10. Did you ever encounter a situation that demanded a skill you had not expected or developed?

Life, in itself, is a learning experience. I have come across such situations a few times, both in my personal and professional life. We cannot avoid but can only minimize such situations. For example, students planning to pursue a career as an epidemiologist after their MPH degree, should have some kind of understanding about the job expectations of an epidemiologist. They can learn about these expectations by meeting an epidemiologist during their practicum training or internship. The students can use rest of their time in the program to hone the required skills. A lot of times, new skills can be learned during first one or two years of employment. This is usually a period of steep learning curve and you will come across many challenging situations. Another good way to learn the job expectations before joining a job is to read the job vacancy announcements related to your field and match each of the listed requirements against your existing expertise or those need to develop. Last but not the least, the school will probably be the last place where you will be working independently. Learn to collaborate with your colleagues and build some solid communication skills. Again, thank you for choosing the University of Memphis, School of Public Health. I wish you good luck with your studies.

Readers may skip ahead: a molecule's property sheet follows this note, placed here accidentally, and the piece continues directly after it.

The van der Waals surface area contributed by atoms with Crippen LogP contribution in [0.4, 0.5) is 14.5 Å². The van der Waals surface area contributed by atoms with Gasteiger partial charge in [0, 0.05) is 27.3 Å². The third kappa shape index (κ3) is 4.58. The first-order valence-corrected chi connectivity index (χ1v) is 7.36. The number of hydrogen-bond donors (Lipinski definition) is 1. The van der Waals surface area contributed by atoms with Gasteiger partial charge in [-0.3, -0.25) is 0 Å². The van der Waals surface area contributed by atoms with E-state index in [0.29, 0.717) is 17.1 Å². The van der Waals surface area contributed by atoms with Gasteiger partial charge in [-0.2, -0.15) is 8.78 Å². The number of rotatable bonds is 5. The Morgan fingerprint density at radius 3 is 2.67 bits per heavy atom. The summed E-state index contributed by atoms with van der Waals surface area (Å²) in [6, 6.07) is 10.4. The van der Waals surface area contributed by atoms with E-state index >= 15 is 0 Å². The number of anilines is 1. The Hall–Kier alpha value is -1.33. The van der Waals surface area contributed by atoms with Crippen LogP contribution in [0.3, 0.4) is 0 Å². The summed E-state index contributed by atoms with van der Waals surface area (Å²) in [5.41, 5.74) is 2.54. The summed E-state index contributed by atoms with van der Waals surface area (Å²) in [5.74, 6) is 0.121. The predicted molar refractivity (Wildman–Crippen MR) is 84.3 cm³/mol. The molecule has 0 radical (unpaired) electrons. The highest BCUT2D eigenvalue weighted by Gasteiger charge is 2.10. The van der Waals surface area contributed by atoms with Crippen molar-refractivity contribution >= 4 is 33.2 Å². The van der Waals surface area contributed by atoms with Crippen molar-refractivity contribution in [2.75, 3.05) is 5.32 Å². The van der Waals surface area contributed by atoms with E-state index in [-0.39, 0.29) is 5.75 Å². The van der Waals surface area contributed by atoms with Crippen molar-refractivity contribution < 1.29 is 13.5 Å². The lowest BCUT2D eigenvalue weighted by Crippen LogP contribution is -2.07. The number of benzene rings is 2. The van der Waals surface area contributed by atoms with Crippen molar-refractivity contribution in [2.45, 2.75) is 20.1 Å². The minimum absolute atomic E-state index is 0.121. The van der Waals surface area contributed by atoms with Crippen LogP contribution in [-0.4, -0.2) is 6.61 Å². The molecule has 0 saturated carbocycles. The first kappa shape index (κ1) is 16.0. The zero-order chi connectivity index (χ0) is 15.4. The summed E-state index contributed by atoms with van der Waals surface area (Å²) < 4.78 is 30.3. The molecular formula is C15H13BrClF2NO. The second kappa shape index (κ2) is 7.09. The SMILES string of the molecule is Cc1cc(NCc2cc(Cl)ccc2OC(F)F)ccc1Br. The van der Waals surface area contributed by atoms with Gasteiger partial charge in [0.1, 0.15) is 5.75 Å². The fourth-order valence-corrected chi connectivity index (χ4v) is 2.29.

independently. Learn to collaborate with your colleagues and build some solid communication skills. Again, thank you for choosing the University of Memphis, School of Public Health. I wish you good luck with your studies.